Freeman is a wizard with color and shape, not only dazzling the eyes of the young reader but also the adult, who will easily escape into Zaza’s world together with their child as they read her books. Freeman’s signature checkered blocks, seen on the end papers and carefully placed in key scenes of each book, are a delight to the eye. They are a constant reminder of the artistic thoughtfulness she puts in each of her books, as she takes us on a stunning journey through a beautiful kaleidoscope of colors and shapes that complement each moment in the story.
The simple story about Zaza going to daycare for the first time, provides the perfect backdrop for the profound dive into the mind of the young, emerging, and playful character that is Zaza. Throughout the Zaza series, you learn what really matters to our youngest children, worries about making friends and finding the courage to try new experiences, as well as important guidance on how to help little ones feel safe and cared for. The Zaza books help caregivers, teachers, parents, and older siblings encourage preschoolers’ curiosity, empathy, and generosity.
Interestingly, although Freeman’s Zaza books have been translated into more than ten languages, finding the name of their English translator has proven to be a little more complicated than one would expect. The Clavis publishing company as a whole takes credit for the English translation. What we do know, however, is that Laura Watkinson translated Freeman’s popular Princess Arabella series (also under the Clavis publishing company). I reached out to Freeman and Watkinson to find out who could be the mysterious translator of these books. Surprisingly, neither of them know who translated the Zaza books. It would be wonderful to have the translator of the Zaza books recognized, here’s hoping that the #NameTheTranslator social media campaign can help with this in the future!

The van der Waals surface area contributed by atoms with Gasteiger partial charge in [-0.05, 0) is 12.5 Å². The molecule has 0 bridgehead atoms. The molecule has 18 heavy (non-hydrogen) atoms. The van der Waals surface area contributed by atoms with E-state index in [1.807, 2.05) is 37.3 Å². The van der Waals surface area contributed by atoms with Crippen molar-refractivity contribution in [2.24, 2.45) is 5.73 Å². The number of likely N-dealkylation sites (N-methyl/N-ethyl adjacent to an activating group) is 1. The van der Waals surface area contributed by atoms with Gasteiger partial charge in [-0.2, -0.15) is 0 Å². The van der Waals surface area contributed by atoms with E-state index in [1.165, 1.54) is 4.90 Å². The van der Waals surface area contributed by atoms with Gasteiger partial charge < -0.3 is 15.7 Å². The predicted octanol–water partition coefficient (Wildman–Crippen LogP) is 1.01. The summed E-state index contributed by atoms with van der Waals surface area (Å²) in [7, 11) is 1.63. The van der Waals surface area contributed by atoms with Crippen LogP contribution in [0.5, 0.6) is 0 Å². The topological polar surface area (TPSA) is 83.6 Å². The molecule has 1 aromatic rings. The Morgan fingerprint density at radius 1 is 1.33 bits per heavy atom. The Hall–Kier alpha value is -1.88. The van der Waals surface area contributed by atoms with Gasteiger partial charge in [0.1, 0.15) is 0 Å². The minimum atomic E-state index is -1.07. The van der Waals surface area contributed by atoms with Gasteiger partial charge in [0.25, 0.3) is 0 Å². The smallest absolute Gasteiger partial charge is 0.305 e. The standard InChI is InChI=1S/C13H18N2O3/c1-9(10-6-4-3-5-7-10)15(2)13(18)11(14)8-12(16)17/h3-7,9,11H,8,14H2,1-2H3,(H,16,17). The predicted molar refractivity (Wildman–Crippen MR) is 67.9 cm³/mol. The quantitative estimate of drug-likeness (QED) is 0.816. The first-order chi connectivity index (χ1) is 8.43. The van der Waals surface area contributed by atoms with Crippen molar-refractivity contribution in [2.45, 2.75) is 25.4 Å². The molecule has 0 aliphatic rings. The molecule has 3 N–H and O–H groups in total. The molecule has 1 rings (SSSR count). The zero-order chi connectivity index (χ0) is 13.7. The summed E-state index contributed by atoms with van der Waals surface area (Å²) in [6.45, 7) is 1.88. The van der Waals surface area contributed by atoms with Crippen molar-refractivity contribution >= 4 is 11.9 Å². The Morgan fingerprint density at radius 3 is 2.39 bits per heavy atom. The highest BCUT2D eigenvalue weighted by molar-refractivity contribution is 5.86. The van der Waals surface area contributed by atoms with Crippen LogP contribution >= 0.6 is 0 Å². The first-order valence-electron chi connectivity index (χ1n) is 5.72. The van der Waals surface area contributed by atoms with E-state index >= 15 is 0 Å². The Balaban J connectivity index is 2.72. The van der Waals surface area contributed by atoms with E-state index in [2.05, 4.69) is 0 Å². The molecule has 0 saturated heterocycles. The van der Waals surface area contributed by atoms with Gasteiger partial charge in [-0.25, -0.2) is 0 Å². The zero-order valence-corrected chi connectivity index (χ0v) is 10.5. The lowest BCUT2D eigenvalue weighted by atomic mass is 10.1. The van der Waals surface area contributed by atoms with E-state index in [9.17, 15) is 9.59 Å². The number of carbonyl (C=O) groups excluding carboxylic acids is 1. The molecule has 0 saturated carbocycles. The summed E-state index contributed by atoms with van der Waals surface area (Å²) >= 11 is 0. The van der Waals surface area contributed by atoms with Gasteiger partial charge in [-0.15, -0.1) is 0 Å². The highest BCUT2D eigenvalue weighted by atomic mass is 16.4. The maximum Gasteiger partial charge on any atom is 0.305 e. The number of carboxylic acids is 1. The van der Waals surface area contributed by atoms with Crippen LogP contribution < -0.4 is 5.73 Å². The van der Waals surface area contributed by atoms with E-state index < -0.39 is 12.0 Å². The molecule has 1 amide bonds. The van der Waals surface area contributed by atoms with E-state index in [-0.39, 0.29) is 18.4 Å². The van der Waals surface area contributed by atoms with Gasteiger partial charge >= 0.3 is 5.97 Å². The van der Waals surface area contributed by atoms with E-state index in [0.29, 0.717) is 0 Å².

The Zaza books are wonderfully diverse, child-centered bedtime, dinnertime, and anytime stories for toddlers, and all their favorite stuffed animals, ages 2 to 4.
New Friends for Zaza
Written by Mylo Freeman
Illustrated by Mylo Freeman
Translated from the original Dutch by Clavis Publishing Inc, New York
Published by Clavis Publishing Inc, 2019
Originally published as Zaza maakt vriendjes by Clavis Publishing, 2012
You can buy all six of the books from the Zaza series here
Would you like to see Freeman illustrating in action? Watch the Dutch clip, How do you make a picture book with Mylo Freeman, here.
Sneak peeks of Freeman reading from the Zaza series can be found here.
“As effectively as Good Night Moon and Grandfather Twilight, this book will help children get ready for sleep.”
–– Kirkus Reviews for Sweet Dreams Zaza
“The illustrations are adorable and the colors are vibrant. The children at the daycare are diverse and the book has a positive message… if you face your uncertainties wonderful adventures can ensue. This book is highly recommended.” – Storywraps Review of New Friends For Zaza
“Make room, Doc McStuffins! Another young brown-skinned physician has arrived to attend to every ailment.”
— Kirkus Reviews for Calling Dr. Zaza